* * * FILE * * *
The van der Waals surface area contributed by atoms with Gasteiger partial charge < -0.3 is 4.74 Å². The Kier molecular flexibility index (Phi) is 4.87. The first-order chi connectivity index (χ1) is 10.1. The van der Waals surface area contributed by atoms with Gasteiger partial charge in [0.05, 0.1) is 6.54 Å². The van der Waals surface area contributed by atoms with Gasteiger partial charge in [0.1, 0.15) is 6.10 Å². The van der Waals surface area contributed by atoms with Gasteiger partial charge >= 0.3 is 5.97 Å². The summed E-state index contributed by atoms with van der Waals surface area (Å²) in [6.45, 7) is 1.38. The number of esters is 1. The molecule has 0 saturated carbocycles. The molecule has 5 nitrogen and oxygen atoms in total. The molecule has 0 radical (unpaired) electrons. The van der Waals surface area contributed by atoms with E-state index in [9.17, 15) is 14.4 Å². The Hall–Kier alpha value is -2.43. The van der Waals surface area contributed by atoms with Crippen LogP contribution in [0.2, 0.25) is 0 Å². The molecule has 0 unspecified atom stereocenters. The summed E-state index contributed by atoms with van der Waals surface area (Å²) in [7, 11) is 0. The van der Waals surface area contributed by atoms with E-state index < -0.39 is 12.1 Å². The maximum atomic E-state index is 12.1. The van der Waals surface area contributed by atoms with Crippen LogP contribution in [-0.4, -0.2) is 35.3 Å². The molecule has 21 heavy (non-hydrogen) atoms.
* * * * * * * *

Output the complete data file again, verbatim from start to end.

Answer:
The van der Waals surface area contributed by atoms with Gasteiger partial charge < -0.3 is 4.74 Å². The Kier molecular flexibility index (Phi) is 4.87. The first-order chi connectivity index (χ1) is 10.1. The van der Waals surface area contributed by atoms with Gasteiger partial charge in [0.05, 0.1) is 6.54 Å². The van der Waals surface area contributed by atoms with Gasteiger partial charge in [0.1, 0.15) is 6.10 Å². The van der Waals surface area contributed by atoms with Gasteiger partial charge >= 0.3 is 5.97 Å². The summed E-state index contributed by atoms with van der Waals surface area (Å²) in [6.45, 7) is 1.38. The number of esters is 1. The molecule has 0 saturated carbocycles. The molecule has 5 nitrogen and oxygen atoms in total. The molecule has 0 radical (unpaired) electrons. The van der Waals surface area contributed by atoms with E-state index in [9.17, 15) is 14.4 Å². The Hall–Kier alpha value is -2.43. The van der Waals surface area contributed by atoms with Crippen LogP contribution in [0.2, 0.25) is 0 Å². The molecule has 0 unspecified atom stereocenters. The summed E-state index contributed by atoms with van der Waals surface area (Å²) in [7, 11) is 0. The van der Waals surface area contributed by atoms with E-state index < -0.39 is 12.1 Å². The maximum atomic E-state index is 12.1. The van der Waals surface area contributed by atoms with Crippen LogP contribution in [-0.4, -0.2) is 35.3 Å². The molecule has 21 heavy (non-hydrogen) atoms.